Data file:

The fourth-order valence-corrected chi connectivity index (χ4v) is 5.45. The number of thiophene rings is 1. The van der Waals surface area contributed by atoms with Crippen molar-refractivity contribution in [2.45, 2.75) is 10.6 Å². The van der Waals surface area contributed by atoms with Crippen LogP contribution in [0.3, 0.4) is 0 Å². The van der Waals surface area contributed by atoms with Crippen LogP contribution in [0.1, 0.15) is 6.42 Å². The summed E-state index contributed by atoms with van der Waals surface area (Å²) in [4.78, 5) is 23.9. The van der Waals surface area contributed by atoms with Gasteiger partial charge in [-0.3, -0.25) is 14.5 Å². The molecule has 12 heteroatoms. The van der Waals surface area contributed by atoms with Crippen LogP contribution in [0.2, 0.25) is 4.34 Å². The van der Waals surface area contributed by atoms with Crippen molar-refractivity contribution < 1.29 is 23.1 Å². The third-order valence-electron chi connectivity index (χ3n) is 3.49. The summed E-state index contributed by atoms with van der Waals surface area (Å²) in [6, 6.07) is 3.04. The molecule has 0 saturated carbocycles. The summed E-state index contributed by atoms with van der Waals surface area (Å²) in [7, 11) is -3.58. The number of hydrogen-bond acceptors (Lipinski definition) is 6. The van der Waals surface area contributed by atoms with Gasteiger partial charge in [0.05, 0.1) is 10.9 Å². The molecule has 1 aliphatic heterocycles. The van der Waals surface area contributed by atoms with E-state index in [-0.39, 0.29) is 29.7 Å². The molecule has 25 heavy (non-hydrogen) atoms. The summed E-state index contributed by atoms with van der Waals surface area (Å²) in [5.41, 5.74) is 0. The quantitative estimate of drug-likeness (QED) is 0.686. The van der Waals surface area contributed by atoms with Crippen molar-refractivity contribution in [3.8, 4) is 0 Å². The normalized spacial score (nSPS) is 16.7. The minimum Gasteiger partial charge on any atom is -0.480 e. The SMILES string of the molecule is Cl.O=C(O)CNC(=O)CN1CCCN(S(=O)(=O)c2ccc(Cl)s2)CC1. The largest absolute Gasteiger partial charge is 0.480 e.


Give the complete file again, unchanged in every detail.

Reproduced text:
The fourth-order valence-corrected chi connectivity index (χ4v) is 5.45. The number of thiophene rings is 1. The van der Waals surface area contributed by atoms with Crippen molar-refractivity contribution in [2.45, 2.75) is 10.6 Å². The van der Waals surface area contributed by atoms with Crippen LogP contribution in [0.3, 0.4) is 0 Å². The van der Waals surface area contributed by atoms with Crippen LogP contribution in [0.1, 0.15) is 6.42 Å². The summed E-state index contributed by atoms with van der Waals surface area (Å²) in [4.78, 5) is 23.9. The van der Waals surface area contributed by atoms with Gasteiger partial charge in [-0.3, -0.25) is 14.5 Å². The molecule has 12 heteroatoms. The van der Waals surface area contributed by atoms with Crippen LogP contribution in [0.2, 0.25) is 4.34 Å². The van der Waals surface area contributed by atoms with Crippen molar-refractivity contribution < 1.29 is 23.1 Å². The third-order valence-electron chi connectivity index (χ3n) is 3.49. The summed E-state index contributed by atoms with van der Waals surface area (Å²) in [6, 6.07) is 3.04. The molecule has 0 saturated carbocycles. The summed E-state index contributed by atoms with van der Waals surface area (Å²) in [7, 11) is -3.58. The number of hydrogen-bond acceptors (Lipinski definition) is 6. The van der Waals surface area contributed by atoms with Gasteiger partial charge in [0.05, 0.1) is 10.9 Å². The molecule has 1 aliphatic heterocycles. The van der Waals surface area contributed by atoms with E-state index in [-0.39, 0.29) is 29.7 Å². The molecule has 25 heavy (non-hydrogen) atoms. The summed E-state index contributed by atoms with van der Waals surface area (Å²) in [5.41, 5.74) is 0. The quantitative estimate of drug-likeness (QED) is 0.686. The van der Waals surface area contributed by atoms with Crippen molar-refractivity contribution in [3.8, 4) is 0 Å². The normalized spacial score (nSPS) is 16.7. The minimum Gasteiger partial charge on any atom is -0.480 e. The SMILES string of the molecule is Cl.O=C(O)CNC(=O)CN1CCCN(S(=O)(=O)c2ccc(Cl)s2)CC1. The largest absolute Gasteiger partial charge is 0.480 e.